In a partnership, the active cooperation of the partners is the main focus. It must be founded by at least 2 partners. The partners are liable with their private assets, a minimum capital is not required. Partnerships include the GbR (partnership under civil law), OHG (general partnership), KG (limited partnership) or the GmbH & Co. KG.
6. How and where do I register my company?
A company must be registered in public directories. The aim here is to create legal certainty and ensure transparent processes in everyday business.
In principle, companies that carry out commercial business operations must be registered with the Commercial Register. There, information such as the company name, list of shareholders, share capital, etc. can be found.
Registration with the Commercial Register is carried out in publicly certified form by a notary public, who transmits the registration to the relevant Commercial Register electronically.
In addition, the company must be registered with the trade office.
7. How do I establish a GmbH?
In order to establish a GmbH, a share capital of 25,000 euros is initially required. However, for registration in the commercial register, it is sufficient if only half of this, i.e. 12,500 euros, is paid. The partners are personally liable for the other half until the payment is made.
A GmbH is founded by means of a partnership agreement, which is certified by a notary and is created by the entry in the commercial register. It is headed by a managing director. It is also possible to have a so-called one-man GmbH, in which one person is both partner and managing director.
8. what are branches and what forms are there?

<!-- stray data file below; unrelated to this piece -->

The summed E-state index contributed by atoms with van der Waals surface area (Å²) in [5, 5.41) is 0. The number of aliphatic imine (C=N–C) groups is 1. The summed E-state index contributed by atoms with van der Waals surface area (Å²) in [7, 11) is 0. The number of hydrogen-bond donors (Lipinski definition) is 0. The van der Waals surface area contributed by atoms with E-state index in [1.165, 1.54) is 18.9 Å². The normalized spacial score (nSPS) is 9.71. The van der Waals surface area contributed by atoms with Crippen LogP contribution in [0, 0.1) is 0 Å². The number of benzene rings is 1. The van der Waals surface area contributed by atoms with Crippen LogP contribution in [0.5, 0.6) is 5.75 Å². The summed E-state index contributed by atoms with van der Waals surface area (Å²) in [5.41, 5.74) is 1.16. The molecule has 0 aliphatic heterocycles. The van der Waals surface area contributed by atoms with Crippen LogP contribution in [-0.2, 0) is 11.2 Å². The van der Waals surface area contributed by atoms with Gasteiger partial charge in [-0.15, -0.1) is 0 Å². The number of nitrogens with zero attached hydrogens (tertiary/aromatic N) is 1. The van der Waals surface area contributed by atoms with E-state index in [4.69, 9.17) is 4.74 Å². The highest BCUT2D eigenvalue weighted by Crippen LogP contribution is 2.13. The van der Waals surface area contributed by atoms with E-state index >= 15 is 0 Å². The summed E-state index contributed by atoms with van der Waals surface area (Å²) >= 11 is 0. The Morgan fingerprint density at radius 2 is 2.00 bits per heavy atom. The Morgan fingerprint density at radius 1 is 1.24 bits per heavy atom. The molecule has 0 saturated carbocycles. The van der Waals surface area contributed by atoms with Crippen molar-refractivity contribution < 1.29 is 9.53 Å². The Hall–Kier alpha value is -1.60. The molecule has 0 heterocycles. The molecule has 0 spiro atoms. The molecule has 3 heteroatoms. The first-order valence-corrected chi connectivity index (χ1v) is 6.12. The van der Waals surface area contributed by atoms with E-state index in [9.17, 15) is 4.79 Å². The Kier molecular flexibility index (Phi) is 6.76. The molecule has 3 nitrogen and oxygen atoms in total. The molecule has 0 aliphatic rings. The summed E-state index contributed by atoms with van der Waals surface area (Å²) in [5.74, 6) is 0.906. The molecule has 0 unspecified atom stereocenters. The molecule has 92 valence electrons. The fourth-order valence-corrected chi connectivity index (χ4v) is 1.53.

It can also be useful to establish a branch office in Germany instead of an independent subsidiary. This option is often used to expand the business to the German market or to develop the contact to business partners or customers. A distinction is made between the independent and dependent branch
The independent branch is independent to a certain extent from the head office. It has a power of attorney to act and close accounts, its own bank account and separate accounting. It must also be entered in the commercial register
The dependent branch has no autonomy and is only a subordinate department of the main branch. It may not take part in business transactions independently and invoices must be issued in the name of the main branch. An entry in the commercial register is not necessary.
9. How are wages and salaries determined in Germany?
There is freedom of contract in Germany. The salary or wages can therefore in principle be freely negotiated in Germany. However, since 2015 there has been a minimum wage, which is currently 9.35 euros per hour and is adjusted at regular intervals. In addition, in some industries, collective bargaining agreements stipulate industry standard minimum wages on a generally binding basis.
10. What funding opportunities are there for investors in Germany?
In Germany, effective funding opportunities are available from the federal government and the individual federal states. These include subsidies, low-interest promotional loans, public deficiency guarantees and public participations. These can be used to finance various projects such as investments, operating resources, research or environmentally relevant projects. In the case of subsidies, the determination of the size of the company is relevant.
11. How are companies taxed in Germany?
In Germany, companies are taxed in two stages. In the first stage, corporations such as an AG or a GmbH pay corporation tax. Partnerships such as the GbR, oHG or KG are subject to income tax. The tax rates are uniform throughout Germany. At the second level, all companies pay trade tax, which varies from municipality to municipality. On average, the tax burden is just under 30% and can be reduced by up to 23% depending on the location.
12. How can I contact you?
O.Law – Attorney at Law Hülya Oruc
Goethestr. 30, 40237 Düsseldorf
Phone: +49 211 976 358-19
Fax: +49 211 976 358-24